Most of this data is sent via a rudimentary binary – an electrical signal goes on, and that means one, while a signal turning off means zero. This series of ones and zeros gets translated by your computer, and presto, you’re on the internet. Now, the problem with copper wires is that the digital binary can only be sent one electrical signal at a time, and that limits the amount of information that can be transmitted over a period of time.

 

And that’s why bandwidth for DSL internet never really exceeds 100 Mbps (megabits per second). Using a coaxial cable or a telephone line also means your connection is susceptible to electrical or radio interference. Signal strength diminishes during periods of high electromagnetic interference, which means more unexpected slowdowns and occasional outages.

 

So, how does fiber fix this problem?

 

Fiber Optic Internet
Optical Fiber

Imagine all those on and off signals that go through copper wire. They’re all limited to a single pathway and restricted by the speed of electrical conductivity.

 

Now, envision hundreds of those pathways wrapped around each other, each the thickness of a human hair. Together, they form a cable the same thickness as that copper wire. Then, instead of being transmitted at the speed of electricity which is 99% slower than the speed of light, they travel only 31% slower than the speed of light. Picture, moreover, that those signals are generated by a laser that can turn on and off several billion times per second.

 

Crazy, right?

 

This is possible because of what scientists call total internal reflection. Basically, each fiber strand is crafted out of a glass so pure, that even if it were several miles thick, you wouldn’t be able tell you were looking through it. The strand is then covered with a reflective optical material called the cladding. The mirrored coating reflects light at a shallow angle, allowing it to travel through the fiber optic cables over long distances without escaping.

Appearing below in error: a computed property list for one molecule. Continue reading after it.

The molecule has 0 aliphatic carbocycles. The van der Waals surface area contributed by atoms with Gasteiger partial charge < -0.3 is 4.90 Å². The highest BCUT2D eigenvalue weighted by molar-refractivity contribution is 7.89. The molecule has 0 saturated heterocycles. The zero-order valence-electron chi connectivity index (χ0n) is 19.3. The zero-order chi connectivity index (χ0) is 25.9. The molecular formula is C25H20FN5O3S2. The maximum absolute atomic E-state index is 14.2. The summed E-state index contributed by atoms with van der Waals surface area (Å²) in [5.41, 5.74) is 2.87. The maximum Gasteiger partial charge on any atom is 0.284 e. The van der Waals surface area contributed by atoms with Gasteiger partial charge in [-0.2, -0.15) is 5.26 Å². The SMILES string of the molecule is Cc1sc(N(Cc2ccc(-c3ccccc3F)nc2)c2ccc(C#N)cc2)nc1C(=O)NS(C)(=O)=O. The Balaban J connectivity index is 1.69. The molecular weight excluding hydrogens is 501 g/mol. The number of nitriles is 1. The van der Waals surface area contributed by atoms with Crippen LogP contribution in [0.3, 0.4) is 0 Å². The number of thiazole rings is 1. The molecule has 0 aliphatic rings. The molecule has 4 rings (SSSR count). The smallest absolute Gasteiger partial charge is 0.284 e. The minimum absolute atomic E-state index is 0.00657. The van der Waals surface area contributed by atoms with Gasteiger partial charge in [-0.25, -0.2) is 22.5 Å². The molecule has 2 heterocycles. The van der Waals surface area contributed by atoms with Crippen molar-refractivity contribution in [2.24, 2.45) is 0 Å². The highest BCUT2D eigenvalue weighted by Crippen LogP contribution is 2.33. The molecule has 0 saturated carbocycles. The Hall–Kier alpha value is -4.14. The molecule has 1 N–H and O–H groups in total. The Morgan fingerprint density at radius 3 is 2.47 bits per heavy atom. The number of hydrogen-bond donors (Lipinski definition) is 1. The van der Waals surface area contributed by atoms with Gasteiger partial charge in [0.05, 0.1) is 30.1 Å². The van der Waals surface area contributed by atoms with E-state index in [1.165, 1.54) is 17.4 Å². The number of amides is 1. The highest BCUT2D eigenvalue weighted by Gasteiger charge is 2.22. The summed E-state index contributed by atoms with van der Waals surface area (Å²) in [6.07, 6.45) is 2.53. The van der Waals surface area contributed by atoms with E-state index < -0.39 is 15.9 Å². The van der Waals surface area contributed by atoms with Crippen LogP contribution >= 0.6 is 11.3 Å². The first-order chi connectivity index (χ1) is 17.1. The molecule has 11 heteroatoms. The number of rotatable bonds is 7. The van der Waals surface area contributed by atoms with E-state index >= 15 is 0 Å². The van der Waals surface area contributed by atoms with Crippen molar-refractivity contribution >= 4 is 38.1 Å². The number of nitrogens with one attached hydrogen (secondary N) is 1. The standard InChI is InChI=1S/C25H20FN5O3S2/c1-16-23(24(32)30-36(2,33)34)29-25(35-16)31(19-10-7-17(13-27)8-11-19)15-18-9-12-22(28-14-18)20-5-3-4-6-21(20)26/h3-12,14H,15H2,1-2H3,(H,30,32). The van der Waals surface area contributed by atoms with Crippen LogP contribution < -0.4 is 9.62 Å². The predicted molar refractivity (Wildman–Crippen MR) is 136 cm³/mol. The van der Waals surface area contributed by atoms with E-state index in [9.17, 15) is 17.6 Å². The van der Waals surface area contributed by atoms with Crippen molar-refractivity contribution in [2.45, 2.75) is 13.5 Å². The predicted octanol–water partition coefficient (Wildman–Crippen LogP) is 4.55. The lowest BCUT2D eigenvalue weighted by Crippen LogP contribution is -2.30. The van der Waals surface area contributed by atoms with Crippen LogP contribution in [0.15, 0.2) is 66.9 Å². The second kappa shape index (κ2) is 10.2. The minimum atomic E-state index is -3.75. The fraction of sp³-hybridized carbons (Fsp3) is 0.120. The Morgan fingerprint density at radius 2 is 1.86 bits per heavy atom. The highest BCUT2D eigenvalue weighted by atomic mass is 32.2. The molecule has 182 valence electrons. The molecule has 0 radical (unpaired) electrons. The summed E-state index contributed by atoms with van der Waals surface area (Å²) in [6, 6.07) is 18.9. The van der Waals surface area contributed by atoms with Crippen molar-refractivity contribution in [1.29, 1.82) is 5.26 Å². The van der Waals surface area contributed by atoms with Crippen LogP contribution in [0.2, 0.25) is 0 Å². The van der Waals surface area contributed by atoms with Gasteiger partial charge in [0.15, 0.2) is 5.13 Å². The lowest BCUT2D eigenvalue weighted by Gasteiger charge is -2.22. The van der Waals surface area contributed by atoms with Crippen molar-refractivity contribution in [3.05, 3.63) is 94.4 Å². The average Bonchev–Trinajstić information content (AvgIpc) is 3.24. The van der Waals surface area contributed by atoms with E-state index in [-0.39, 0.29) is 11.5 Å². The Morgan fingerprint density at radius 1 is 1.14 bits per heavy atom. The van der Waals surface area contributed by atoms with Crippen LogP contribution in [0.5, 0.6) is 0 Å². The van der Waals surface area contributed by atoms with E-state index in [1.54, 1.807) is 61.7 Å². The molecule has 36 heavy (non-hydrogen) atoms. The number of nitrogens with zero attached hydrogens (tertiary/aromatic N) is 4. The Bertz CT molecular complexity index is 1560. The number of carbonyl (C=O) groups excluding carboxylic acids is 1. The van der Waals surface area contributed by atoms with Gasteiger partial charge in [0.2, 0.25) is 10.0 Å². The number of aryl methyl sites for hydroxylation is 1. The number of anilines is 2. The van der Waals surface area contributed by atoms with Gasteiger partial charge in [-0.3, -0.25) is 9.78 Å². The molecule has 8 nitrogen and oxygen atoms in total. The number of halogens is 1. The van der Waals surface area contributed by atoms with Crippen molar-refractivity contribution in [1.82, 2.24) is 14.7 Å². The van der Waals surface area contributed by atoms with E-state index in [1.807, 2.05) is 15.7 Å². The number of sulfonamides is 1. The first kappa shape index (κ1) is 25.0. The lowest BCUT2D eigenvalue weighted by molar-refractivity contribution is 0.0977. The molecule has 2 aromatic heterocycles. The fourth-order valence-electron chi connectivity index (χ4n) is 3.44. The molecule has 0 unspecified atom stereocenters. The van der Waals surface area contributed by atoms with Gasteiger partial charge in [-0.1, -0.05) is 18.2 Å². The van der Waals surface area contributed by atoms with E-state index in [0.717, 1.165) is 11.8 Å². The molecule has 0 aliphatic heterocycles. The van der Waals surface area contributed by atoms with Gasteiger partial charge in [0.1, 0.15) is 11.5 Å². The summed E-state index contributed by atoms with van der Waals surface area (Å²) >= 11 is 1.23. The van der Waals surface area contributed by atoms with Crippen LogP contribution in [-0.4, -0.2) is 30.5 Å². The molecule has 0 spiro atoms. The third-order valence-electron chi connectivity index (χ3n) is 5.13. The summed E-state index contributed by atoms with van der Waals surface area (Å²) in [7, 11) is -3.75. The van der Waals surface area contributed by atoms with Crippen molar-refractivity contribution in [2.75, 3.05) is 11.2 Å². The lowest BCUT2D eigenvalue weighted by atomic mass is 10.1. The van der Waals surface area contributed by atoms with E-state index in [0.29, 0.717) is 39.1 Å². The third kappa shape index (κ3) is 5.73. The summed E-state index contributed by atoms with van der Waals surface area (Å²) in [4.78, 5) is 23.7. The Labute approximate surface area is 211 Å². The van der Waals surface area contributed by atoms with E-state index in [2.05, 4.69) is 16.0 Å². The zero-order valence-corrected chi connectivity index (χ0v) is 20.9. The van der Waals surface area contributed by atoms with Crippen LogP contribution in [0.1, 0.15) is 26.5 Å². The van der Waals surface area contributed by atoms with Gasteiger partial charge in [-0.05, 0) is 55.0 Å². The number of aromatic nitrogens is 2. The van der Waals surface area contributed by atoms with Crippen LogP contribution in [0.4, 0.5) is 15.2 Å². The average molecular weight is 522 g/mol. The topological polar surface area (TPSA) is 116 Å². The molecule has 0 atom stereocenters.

A few other advantages to fiber:

 

 

 

 

Is fiber internet a good fit for me?

 

If your business or organization requires a large number of employees to access the internet simultaneously, there’s no comparison – fiber is the way to go. Many fiber optic cables contain dark fiber, which are strands of fiber that are unused for the time being. This ensures that bandwidth will be scalable in the future, in order to accommodate for ongoing technological advancement and growing companies.

 

To Find the Perfect Internet Solution for Your Business, Contact CTS Telecom Today.

 

Curious about what fiber-optic internet access can do for you? Contact CTS Telecom. We have an array of business internet services for all applications and budgets. And if you’re looking for an all-in-one solution, we offer colocation, voice, internet, cloud services, and data transport. We invite you to discover how CTS Telecom can take care of your business’s needs. To get started, contact us today.